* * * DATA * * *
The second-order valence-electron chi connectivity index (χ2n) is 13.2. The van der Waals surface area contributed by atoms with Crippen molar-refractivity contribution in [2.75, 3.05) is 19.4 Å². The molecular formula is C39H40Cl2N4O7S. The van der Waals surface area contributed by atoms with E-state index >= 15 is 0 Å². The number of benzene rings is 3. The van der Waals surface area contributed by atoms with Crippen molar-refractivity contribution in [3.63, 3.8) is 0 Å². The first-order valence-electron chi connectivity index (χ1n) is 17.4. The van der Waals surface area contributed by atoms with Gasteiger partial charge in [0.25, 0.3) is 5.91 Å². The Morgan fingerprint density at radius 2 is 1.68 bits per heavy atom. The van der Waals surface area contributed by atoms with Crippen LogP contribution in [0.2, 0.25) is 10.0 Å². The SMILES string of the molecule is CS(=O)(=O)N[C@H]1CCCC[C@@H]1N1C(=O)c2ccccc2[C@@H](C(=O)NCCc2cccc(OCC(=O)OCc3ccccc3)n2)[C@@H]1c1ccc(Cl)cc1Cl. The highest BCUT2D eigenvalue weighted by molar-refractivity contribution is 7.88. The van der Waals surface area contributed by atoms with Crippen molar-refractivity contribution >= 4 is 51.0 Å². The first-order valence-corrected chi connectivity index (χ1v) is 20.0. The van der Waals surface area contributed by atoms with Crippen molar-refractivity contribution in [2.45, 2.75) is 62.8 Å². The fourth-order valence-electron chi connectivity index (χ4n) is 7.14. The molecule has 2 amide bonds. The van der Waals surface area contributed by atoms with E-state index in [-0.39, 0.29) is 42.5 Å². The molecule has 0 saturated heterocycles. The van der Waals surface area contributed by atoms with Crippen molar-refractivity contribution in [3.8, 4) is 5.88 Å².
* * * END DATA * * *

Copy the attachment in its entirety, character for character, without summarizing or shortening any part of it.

The second-order valence-electron chi connectivity index (χ2n) is 13.2. The van der Waals surface area contributed by atoms with Crippen molar-refractivity contribution in [2.75, 3.05) is 19.4 Å². The molecular formula is C39H40Cl2N4O7S. The van der Waals surface area contributed by atoms with E-state index >= 15 is 0 Å². The number of benzene rings is 3. The van der Waals surface area contributed by atoms with Crippen molar-refractivity contribution in [3.63, 3.8) is 0 Å². The first-order valence-electron chi connectivity index (χ1n) is 17.4. The van der Waals surface area contributed by atoms with Gasteiger partial charge in [0.25, 0.3) is 5.91 Å². The Morgan fingerprint density at radius 2 is 1.68 bits per heavy atom. The van der Waals surface area contributed by atoms with Crippen LogP contribution in [0.2, 0.25) is 10.0 Å². The SMILES string of the molecule is CS(=O)(=O)N[C@H]1CCCC[C@@H]1N1C(=O)c2ccccc2[C@@H](C(=O)NCCc2cccc(OCC(=O)OCc3ccccc3)n2)[C@@H]1c1ccc(Cl)cc1Cl. The highest BCUT2D eigenvalue weighted by molar-refractivity contribution is 7.88. The van der Waals surface area contributed by atoms with Crippen molar-refractivity contribution >= 4 is 51.0 Å². The first-order valence-corrected chi connectivity index (χ1v) is 20.0. The van der Waals surface area contributed by atoms with Crippen molar-refractivity contribution in [2.45, 2.75) is 62.8 Å². The fourth-order valence-electron chi connectivity index (χ4n) is 7.14. The molecule has 2 amide bonds. The van der Waals surface area contributed by atoms with E-state index in [-0.39, 0.29) is 42.5 Å². The molecule has 0 saturated heterocycles. The van der Waals surface area contributed by atoms with Crippen molar-refractivity contribution in [3.8, 4) is 5.88 Å².